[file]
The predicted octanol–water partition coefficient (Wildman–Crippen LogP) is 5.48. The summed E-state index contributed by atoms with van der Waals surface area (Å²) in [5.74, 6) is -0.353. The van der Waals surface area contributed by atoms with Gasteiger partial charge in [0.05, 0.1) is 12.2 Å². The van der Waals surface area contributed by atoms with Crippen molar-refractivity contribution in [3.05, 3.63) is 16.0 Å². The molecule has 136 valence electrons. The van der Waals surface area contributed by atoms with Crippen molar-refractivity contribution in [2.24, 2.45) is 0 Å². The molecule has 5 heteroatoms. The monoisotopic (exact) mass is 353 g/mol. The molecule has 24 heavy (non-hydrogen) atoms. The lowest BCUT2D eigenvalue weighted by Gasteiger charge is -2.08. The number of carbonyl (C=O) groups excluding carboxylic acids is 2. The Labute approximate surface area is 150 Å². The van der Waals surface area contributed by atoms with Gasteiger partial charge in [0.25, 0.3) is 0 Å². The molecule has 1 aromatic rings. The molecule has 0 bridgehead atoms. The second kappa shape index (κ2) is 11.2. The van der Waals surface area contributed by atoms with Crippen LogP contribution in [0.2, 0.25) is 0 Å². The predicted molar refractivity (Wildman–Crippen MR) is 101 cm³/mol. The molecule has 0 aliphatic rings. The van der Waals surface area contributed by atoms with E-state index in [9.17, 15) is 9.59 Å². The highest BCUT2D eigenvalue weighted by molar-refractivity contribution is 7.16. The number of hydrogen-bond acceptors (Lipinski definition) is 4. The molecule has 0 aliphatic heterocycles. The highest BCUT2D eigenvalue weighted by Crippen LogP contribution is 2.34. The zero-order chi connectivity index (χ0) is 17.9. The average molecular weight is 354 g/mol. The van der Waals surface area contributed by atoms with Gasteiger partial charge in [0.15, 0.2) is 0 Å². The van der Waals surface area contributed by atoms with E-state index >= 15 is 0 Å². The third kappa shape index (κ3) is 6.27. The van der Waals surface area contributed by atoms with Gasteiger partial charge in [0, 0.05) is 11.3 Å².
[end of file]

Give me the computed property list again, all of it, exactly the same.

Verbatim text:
The predicted octanol–water partition coefficient (Wildman–Crippen LogP) is 5.48. The summed E-state index contributed by atoms with van der Waals surface area (Å²) in [5.74, 6) is -0.353. The van der Waals surface area contributed by atoms with Gasteiger partial charge in [0.05, 0.1) is 12.2 Å². The van der Waals surface area contributed by atoms with Crippen molar-refractivity contribution in [3.05, 3.63) is 16.0 Å². The molecule has 136 valence electrons. The van der Waals surface area contributed by atoms with Crippen molar-refractivity contribution in [2.24, 2.45) is 0 Å². The molecule has 5 heteroatoms. The monoisotopic (exact) mass is 353 g/mol. The molecule has 24 heavy (non-hydrogen) atoms. The lowest BCUT2D eigenvalue weighted by Gasteiger charge is -2.08. The number of carbonyl (C=O) groups excluding carboxylic acids is 2. The Labute approximate surface area is 150 Å². The van der Waals surface area contributed by atoms with Gasteiger partial charge in [0.25, 0.3) is 0 Å². The molecule has 1 aromatic rings. The molecule has 0 bridgehead atoms. The second kappa shape index (κ2) is 11.2. The van der Waals surface area contributed by atoms with Crippen LogP contribution in [0.2, 0.25) is 0 Å². The predicted molar refractivity (Wildman–Crippen MR) is 101 cm³/mol. The molecule has 0 aliphatic rings. The van der Waals surface area contributed by atoms with E-state index in [9.17, 15) is 9.59 Å². The highest BCUT2D eigenvalue weighted by molar-refractivity contribution is 7.16. The number of hydrogen-bond acceptors (Lipinski definition) is 4. The molecule has 0 aliphatic heterocycles. The highest BCUT2D eigenvalue weighted by Crippen LogP contribution is 2.34. The zero-order chi connectivity index (χ0) is 17.9. The average molecular weight is 354 g/mol. The van der Waals surface area contributed by atoms with Gasteiger partial charge in [0.15, 0.2) is 0 Å². The van der Waals surface area contributed by atoms with E-state index >= 15 is 0 Å². The third kappa shape index (κ3) is 6.27. The van der Waals surface area contributed by atoms with Gasteiger partial charge in [0, 0.05) is 11.3 Å².